Select Page

    Concrete Essentials

    The Five Essentials For Building Quality Concrete Driveways, Sidewalks and Parking Areas

    Whether you are paving your driveway or a city street, the contractor must follow these five essentials to provide you with an attractive, long lasting pavement.

    Concrete is an environmentally friendly product that has been used throughout the world for hundreds of years.

    It is the very best material for driveways, sidewalks and parking areas — when it is installed properly.

    As an architect, engineer, contractor or owner, you will want to make sure the following five essentials are followed in placing exterior flat work.

    Firm Subbase – In most instances, stone is not necessary under the concrete — as long as the earth is well compacted and uniform across the area to be paved. It must be smooth and free of tire ruts so the concrete will be the same thickness throughout. If the ready mixed concrete truck makes indentations as it backs onto the area to be paved, additional compaction is needed. Areas where the subgrade areas are soft or wet must be replaced with compacted earth or stone.

    Select the proper thickness according to the type of traffic that will use it. For passenger cars and pickups, 4″ thick concrete will give long term performance and low maintenance. For light trucks, 5″-6″ thick concrete should be used — and thicker should be used if heavy trucks are to use the site. The concrete should be of uniform thickness throughout the slab.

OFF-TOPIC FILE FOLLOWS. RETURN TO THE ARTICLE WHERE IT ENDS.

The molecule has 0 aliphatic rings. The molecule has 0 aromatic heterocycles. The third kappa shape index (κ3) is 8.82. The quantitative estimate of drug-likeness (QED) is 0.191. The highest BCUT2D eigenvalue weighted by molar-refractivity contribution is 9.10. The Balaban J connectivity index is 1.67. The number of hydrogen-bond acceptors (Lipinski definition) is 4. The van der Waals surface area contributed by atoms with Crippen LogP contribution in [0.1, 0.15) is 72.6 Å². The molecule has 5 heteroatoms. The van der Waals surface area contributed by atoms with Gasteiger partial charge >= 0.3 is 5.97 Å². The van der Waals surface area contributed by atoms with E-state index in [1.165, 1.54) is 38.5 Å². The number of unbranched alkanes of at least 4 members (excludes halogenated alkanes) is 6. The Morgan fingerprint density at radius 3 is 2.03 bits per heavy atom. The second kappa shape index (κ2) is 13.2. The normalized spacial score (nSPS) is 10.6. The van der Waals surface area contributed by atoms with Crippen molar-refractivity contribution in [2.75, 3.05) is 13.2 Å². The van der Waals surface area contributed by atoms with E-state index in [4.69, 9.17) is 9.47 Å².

Use the Proper Amount of Water. Every gallon of water added to the concrete at the job site reduces the strength of the concrete substantially. Proper air entrainment will provide freeze/thaw durability, and chemical admixtures in the concrete will improve the workability of the concrete while it is being installed without decreasing the strength. 4000 psi strength concrete should be ordered.

    Proper Joint Layout & Depth must be accomplished to control cracking and the longevity of the pavement. Joint spacing should not exceed 24 to 30 times the pavement thickness with a maximum spacing of 15 ft. (4.6 m).

    Lay out joints to form square panels. When this is not practical, rectangular panels can be used if the long dimension is no more than 1 * times the short. Control joints should have a depth of at least 1/4 the slab thickness. Isolation joints should extend the full depth and should be used only to isolate fixed objects abutting or within the paved area.

    Joints should run continuously and extend through integral curbs. Joints can be terminated and offset at isolation joints. Adjust jointing layout or location of manholes, catch basins, small foundations, and other built-in structures so that the joints will line up with the corners of the structures.

    Offset control joints to avoid acute angles or small pieces of slab at curves. Offset should be at 1 ft. (0.46m). When sawing control joints, begin as soon as possible without raveling the new concrete. Construction joint location should be determined by the contractorµs equipment and procedures.

    Use a Liquid Curing Compound. This minimizes surface cracking. The following additional procedures will also help ensure a quality project:

    • Slope pavement 1% or 1/8-in. Per foot (10 mm per meter) for drainage.
    • Moisten subgrade just prior to placement of concrete.
    • Avoid over finishing slabs. Generally a bullfloat finish is adequate. Sometimes a burlap drag of broom is used in the finishing process to provide a textured surface. Metal trowels or trowel machines should not be used on concrete paving.
    • Keep automobile traffic off the slab for 3 days and truck traffic off the slab for 7 days, unless tests are made to determine that the concrete has gained adequate strength.
    • When placed in cold weather, protect from freezing.